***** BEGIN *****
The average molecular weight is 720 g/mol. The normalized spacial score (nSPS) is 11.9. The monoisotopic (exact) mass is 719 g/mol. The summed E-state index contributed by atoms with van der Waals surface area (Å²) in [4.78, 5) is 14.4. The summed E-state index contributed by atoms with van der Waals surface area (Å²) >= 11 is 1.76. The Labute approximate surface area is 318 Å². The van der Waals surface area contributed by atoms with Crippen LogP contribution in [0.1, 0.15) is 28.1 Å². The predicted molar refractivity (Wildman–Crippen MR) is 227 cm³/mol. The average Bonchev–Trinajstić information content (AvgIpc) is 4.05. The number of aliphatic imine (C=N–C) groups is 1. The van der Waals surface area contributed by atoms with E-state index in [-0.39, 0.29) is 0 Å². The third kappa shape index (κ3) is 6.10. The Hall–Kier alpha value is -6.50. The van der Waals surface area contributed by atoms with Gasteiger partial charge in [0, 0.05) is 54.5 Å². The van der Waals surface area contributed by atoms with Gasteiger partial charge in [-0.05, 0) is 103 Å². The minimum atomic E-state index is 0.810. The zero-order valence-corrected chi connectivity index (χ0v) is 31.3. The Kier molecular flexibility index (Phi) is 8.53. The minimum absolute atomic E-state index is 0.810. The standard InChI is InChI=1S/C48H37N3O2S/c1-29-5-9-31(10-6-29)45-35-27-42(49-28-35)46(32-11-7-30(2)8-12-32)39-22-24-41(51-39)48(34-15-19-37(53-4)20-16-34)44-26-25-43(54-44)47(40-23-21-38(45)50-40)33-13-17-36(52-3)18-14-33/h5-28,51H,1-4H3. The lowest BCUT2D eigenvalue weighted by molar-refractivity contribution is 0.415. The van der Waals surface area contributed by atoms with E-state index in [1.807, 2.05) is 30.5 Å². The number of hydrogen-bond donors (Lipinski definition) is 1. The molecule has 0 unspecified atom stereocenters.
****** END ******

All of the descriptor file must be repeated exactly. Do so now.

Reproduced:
The average molecular weight is 720 g/mol. The normalized spacial score (nSPS) is 11.9. The monoisotopic (exact) mass is 719 g/mol. The summed E-state index contributed by atoms with van der Waals surface area (Å²) in [4.78, 5) is 14.4. The summed E-state index contributed by atoms with van der Waals surface area (Å²) >= 11 is 1.76. The Labute approximate surface area is 318 Å². The van der Waals surface area contributed by atoms with Crippen LogP contribution in [0.1, 0.15) is 28.1 Å². The predicted molar refractivity (Wildman–Crippen MR) is 227 cm³/mol. The average Bonchev–Trinajstić information content (AvgIpc) is 4.05. The number of aliphatic imine (C=N–C) groups is 1. The van der Waals surface area contributed by atoms with E-state index in [-0.39, 0.29) is 0 Å². The third kappa shape index (κ3) is 6.10. The Hall–Kier alpha value is -6.50. The van der Waals surface area contributed by atoms with Gasteiger partial charge in [0, 0.05) is 54.5 Å². The van der Waals surface area contributed by atoms with Gasteiger partial charge in [-0.05, 0) is 103 Å². The minimum atomic E-state index is 0.810. The zero-order valence-corrected chi connectivity index (χ0v) is 31.3. The Kier molecular flexibility index (Phi) is 8.53. The minimum absolute atomic E-state index is 0.810. The standard InChI is InChI=1S/C48H37N3O2S/c1-29-5-9-31(10-6-29)45-35-27-42(49-28-35)46(32-11-7-30(2)8-12-32)39-22-24-41(51-39)48(34-15-19-37(53-4)20-16-34)44-26-25-43(54-44)47(40-23-21-38(45)50-40)33-13-17-36(52-3)18-14-33/h5-28,51H,1-4H3. The lowest BCUT2D eigenvalue weighted by molar-refractivity contribution is 0.415. The van der Waals surface area contributed by atoms with E-state index in [1.807, 2.05) is 30.5 Å². The number of hydrogen-bond donors (Lipinski definition) is 1. The molecule has 0 unspecified atom stereocenters.